However I do not agree with your suggestion, and that of  John Goldthorpe, that schools have only a limited role in promoting social mobility. This may well be true in a historical sense as schools have been engulfed by the marketisation culture of the Global Education Reform Movement, resulting in the corruption of the curriculum and the degradation of teaching methods. I make these arguments in this article and in this Review of the latest book by James Flynn, which you can also read on LSN.

https://rogertitcombelearningmatters.wordpress.com/2016/08/19/bringing-b...

https://rogertitcombelearningmatters.wordpress.com/2016/09/27/nature-nur...

Those familiar with my book and my articles will not need to be reminded of my arguments, for which there is not enough space to repeat them all again here.

Please at least read my Review of James Flynn's book for a short cut to the main issues.

This is the essential argument.

1. Piaget is correct in principle in terms of the development of intelligence in distinct, identifiable stages.

2. At any given age and moment in time the national population is distributed between the stages, 'Pre-Concrete, Concrete and Formal.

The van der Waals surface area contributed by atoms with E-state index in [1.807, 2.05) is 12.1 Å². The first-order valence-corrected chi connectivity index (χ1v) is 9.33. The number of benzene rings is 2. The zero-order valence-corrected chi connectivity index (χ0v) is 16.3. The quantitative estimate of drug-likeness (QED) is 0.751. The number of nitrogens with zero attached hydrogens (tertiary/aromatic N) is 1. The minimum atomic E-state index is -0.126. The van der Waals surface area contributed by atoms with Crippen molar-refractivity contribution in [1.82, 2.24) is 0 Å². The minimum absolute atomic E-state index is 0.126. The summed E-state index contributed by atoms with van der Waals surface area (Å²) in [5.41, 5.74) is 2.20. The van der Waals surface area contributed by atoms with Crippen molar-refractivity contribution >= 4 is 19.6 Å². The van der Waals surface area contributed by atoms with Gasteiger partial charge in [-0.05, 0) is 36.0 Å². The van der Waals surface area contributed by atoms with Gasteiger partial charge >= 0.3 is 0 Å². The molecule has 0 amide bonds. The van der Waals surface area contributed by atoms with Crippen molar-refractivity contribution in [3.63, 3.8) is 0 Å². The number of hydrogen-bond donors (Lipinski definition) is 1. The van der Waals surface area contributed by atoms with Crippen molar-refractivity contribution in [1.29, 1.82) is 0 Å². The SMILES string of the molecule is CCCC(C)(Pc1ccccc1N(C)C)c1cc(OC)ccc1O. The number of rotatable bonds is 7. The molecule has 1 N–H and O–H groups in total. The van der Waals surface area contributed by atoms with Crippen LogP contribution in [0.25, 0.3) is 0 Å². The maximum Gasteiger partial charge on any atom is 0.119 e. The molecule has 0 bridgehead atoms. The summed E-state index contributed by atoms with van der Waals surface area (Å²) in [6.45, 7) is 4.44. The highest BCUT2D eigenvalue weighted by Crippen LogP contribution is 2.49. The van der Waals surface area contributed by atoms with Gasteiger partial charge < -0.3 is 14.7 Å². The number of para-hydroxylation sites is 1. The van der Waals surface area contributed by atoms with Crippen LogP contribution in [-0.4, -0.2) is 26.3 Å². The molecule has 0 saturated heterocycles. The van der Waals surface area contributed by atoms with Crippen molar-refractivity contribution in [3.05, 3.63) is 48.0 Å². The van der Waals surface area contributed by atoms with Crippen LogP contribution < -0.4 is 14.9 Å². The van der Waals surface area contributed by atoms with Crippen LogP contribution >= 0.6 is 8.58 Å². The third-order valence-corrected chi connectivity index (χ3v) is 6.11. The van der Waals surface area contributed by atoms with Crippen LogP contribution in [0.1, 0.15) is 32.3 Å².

3. As society has developed, social mobility has been driven by a nation state education system enabling  increasing proportions of the population to progress up this cognitive development heirarchy resulting in the Flynn Effect of rising mean population IQs throughout the 20th (and probably also the 19th and 18th) centuries, driven by the increasing cognitive demands of cultural life and the changing vocational requirements of making a living. It has very little to do with class or ethinicity-based discrimination. The global digital revolution has supercharged this process at the same time that the marketisation paradigm of English schools has largely cut cognitive development out of the pre-16 curriculum with the associated degraded pedagogy driving the 'Flynn Effect' into reverse.